have another one thursday into friday. but the one to really watch out for is saturday night. it begins, but it could last to monday. so this is an atmospheic river we would see move in sunday and monday. a half to 2 1/2 inches just from that alone. if it stays on track like it is now, we might see isolated flooding concerns on monday, especially with any street drains that haven't been cleared out. here in san francisco, we'll hold with temperatures in the 60s, and through the inland valleys, those on and off rain chances all the way through monday. and then a break by next tuesday. so very, very wet. the thing we're concerned with is sunday night into monday's forecast. >> thank you, jeff. up next, one step closer to coming down the hurdle cleared in san jose to bring down a controversial statue.
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step closer to being removed. the statue of thomas fallon sits in downtown san jose. he once served as mayor and was a captain in the mexican-american war. opponents call the statue a symbol of u.s. imperialism. last night, the city's art commission agreed and endorsed its removal. city council members will vote on the recommendation next month. the bay area housing market continues to be difficult if you're looking to buy. difficult or perhaps better said impossible for many people. according to new data, in san jose, home values are about $1.5 million. that's up nearly 20% from last year. 17% to be exact. and inventory is down 3.5% since august. houses for sale are spending an average of 13 days on the market. if you would rather rent than buy, rent sup 5% since last year, with an average of more than $3,000 a month. there's nothing better than a trip to the pumpkin patch, but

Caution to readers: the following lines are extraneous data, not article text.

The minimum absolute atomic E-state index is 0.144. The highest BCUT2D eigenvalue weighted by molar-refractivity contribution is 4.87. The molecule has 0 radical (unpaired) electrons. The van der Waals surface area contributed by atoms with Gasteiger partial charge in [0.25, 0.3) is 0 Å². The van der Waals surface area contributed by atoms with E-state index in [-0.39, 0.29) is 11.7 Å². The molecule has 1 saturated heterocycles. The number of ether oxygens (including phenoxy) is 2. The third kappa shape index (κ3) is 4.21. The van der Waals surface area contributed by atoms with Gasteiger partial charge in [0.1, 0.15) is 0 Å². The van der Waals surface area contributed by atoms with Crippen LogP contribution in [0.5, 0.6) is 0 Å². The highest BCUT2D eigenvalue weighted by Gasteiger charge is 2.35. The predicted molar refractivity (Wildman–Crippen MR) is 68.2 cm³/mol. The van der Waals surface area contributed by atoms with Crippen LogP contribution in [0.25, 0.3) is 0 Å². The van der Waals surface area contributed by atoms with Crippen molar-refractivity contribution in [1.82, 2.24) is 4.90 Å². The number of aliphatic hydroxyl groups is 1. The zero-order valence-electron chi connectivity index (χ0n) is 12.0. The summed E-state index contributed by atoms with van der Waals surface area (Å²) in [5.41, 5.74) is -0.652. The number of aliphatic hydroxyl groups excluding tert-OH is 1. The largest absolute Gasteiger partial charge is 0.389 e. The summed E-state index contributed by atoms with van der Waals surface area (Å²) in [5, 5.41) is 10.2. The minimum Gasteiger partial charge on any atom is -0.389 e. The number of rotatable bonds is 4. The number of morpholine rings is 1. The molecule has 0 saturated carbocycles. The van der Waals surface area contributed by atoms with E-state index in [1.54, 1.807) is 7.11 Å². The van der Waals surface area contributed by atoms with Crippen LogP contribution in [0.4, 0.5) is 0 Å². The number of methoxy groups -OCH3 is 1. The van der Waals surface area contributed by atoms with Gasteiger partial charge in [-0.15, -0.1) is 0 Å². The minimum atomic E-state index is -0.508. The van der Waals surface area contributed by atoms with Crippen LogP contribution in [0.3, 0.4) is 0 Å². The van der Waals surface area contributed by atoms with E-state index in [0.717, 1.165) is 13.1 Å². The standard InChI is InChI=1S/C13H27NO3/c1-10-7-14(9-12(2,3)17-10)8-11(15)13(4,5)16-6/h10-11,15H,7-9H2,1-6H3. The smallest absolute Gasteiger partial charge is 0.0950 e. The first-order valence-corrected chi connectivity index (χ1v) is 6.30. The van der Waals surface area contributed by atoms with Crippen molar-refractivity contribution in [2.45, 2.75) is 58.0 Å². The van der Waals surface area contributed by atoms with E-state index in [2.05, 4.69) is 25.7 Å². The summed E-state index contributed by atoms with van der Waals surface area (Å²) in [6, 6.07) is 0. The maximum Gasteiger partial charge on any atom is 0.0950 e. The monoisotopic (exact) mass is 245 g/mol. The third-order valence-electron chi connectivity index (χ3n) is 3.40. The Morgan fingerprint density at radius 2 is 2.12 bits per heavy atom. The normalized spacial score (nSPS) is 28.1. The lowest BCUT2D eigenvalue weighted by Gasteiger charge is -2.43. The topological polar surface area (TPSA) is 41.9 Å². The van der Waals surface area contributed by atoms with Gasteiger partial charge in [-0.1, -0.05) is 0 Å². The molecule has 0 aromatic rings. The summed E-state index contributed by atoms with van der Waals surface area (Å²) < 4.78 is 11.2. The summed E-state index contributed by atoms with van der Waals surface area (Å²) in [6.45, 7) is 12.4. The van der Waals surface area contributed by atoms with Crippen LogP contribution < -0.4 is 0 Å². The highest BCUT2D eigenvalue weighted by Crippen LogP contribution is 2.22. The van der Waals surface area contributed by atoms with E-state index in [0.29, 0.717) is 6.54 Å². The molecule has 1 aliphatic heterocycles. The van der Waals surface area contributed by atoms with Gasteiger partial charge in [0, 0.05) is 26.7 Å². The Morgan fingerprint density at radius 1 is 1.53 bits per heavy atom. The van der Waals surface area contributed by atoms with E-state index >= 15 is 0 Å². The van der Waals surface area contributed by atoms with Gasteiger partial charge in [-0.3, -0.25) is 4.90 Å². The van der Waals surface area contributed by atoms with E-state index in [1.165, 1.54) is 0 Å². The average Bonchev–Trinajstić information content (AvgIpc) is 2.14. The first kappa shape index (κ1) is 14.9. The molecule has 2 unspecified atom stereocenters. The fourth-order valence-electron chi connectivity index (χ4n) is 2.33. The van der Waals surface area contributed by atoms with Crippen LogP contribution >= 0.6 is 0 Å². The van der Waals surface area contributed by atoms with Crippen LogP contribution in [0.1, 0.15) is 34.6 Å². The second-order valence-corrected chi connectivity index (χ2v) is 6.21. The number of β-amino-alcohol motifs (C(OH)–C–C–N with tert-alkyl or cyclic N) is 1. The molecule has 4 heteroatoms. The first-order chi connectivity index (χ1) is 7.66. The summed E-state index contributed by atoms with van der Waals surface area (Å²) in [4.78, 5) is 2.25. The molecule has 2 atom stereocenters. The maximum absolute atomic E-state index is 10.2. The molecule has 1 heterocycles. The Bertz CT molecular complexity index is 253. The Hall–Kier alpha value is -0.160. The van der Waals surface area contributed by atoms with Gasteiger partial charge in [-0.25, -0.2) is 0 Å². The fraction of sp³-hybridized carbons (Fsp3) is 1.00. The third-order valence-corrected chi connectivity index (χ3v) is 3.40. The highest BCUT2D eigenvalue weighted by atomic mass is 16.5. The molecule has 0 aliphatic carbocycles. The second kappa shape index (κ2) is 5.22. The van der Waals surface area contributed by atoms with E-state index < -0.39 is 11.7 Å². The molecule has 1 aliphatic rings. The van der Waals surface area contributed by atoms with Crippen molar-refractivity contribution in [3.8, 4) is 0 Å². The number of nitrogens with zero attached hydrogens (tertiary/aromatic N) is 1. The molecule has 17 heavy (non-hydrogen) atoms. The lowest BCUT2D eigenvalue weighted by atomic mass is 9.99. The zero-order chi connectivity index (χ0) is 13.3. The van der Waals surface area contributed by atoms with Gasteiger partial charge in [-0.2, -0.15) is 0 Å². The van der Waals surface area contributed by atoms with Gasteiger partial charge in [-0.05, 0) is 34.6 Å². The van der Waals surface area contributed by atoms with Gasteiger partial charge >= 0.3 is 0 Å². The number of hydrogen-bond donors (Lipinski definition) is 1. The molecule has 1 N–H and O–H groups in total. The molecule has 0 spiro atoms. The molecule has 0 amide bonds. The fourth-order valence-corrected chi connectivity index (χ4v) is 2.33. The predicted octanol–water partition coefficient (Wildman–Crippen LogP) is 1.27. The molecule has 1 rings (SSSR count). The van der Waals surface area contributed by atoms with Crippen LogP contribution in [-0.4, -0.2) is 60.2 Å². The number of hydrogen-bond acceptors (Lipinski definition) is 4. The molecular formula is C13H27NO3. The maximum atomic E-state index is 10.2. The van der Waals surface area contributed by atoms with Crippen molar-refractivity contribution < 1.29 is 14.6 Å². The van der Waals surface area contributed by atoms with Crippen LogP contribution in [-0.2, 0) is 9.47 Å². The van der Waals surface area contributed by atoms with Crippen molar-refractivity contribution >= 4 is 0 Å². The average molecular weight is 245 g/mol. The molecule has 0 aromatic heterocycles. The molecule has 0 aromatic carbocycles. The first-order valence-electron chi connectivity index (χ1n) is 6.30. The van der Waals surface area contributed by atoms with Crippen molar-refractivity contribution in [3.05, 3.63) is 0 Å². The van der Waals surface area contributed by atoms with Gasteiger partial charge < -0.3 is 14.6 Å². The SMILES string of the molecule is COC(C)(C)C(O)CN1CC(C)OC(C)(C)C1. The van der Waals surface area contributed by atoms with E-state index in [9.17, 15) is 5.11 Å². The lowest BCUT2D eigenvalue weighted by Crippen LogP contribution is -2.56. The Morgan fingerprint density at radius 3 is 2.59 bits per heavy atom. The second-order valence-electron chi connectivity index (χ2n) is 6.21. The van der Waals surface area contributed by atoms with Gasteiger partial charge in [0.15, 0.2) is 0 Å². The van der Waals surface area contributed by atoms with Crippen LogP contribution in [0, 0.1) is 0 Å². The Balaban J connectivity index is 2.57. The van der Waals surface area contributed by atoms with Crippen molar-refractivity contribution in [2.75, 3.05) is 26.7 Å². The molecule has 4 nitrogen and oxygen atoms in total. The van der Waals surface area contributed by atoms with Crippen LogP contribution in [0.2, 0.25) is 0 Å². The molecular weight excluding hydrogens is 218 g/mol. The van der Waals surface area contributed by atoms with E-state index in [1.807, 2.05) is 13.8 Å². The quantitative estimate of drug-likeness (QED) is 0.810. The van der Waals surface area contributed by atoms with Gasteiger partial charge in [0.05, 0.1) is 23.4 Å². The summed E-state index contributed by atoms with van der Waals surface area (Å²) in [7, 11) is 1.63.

a school brought the pumpkin patch to them. a special mentoring program is teaching kids about agriculture through pumpkin patch activities. middle schoolers helped preschool and first grade students through a maze, pumpkin decorating and story time. >> it's refreshing to see, because even with my middle schoolers who i have every day, they don't get as many interactions with the preschoolers and elementary kids as they used to. so they've been working hard. i don't think they anticipated how much work and how busy they would be. >> what a fun day. in the spring, the middle schooler also partner with the younger grades again to start gardens. up next, to put up the fence or not. the decision that might change the look near sjc.